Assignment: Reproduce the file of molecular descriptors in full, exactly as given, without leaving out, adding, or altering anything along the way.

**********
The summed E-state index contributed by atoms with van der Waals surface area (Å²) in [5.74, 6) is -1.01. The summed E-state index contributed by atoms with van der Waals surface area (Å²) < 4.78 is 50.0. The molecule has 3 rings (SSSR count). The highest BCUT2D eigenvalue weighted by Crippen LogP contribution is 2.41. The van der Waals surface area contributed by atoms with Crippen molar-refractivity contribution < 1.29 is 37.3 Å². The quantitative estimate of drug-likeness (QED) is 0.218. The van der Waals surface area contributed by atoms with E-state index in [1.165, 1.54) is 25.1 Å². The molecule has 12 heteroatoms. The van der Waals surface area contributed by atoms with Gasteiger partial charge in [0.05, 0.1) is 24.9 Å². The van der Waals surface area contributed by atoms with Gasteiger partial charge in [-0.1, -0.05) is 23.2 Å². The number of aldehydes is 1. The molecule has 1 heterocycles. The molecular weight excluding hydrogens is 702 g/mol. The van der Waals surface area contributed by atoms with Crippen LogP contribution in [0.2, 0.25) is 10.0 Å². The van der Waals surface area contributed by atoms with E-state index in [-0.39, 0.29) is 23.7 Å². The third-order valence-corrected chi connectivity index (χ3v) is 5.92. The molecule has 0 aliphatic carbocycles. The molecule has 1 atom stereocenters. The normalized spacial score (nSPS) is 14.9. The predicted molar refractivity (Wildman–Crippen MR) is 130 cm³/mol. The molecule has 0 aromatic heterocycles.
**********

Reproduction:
The summed E-state index contributed by atoms with van der Waals surface area (Å²) in [5.74, 6) is -1.01. The summed E-state index contributed by atoms with van der Waals surface area (Å²) < 4.78 is 50.0. The molecule has 3 rings (SSSR count). The highest BCUT2D eigenvalue weighted by Crippen LogP contribution is 2.41. The van der Waals surface area contributed by atoms with Crippen molar-refractivity contribution < 1.29 is 37.3 Å². The quantitative estimate of drug-likeness (QED) is 0.218. The van der Waals surface area contributed by atoms with E-state index in [1.165, 1.54) is 25.1 Å². The molecule has 12 heteroatoms. The van der Waals surface area contributed by atoms with Gasteiger partial charge in [0.05, 0.1) is 24.9 Å². The van der Waals surface area contributed by atoms with Gasteiger partial charge in [-0.1, -0.05) is 23.2 Å². The number of aldehydes is 1. The molecule has 1 heterocycles. The molecular weight excluding hydrogens is 702 g/mol. The van der Waals surface area contributed by atoms with Crippen LogP contribution in [0.2, 0.25) is 10.0 Å². The van der Waals surface area contributed by atoms with E-state index in [-0.39, 0.29) is 23.7 Å². The third-order valence-corrected chi connectivity index (χ3v) is 5.92. The molecule has 0 aliphatic carbocycles. The molecule has 1 atom stereocenters. The normalized spacial score (nSPS) is 14.9. The predicted molar refractivity (Wildman–Crippen MR) is 130 cm³/mol. The molecule has 0 aromatic heterocycles.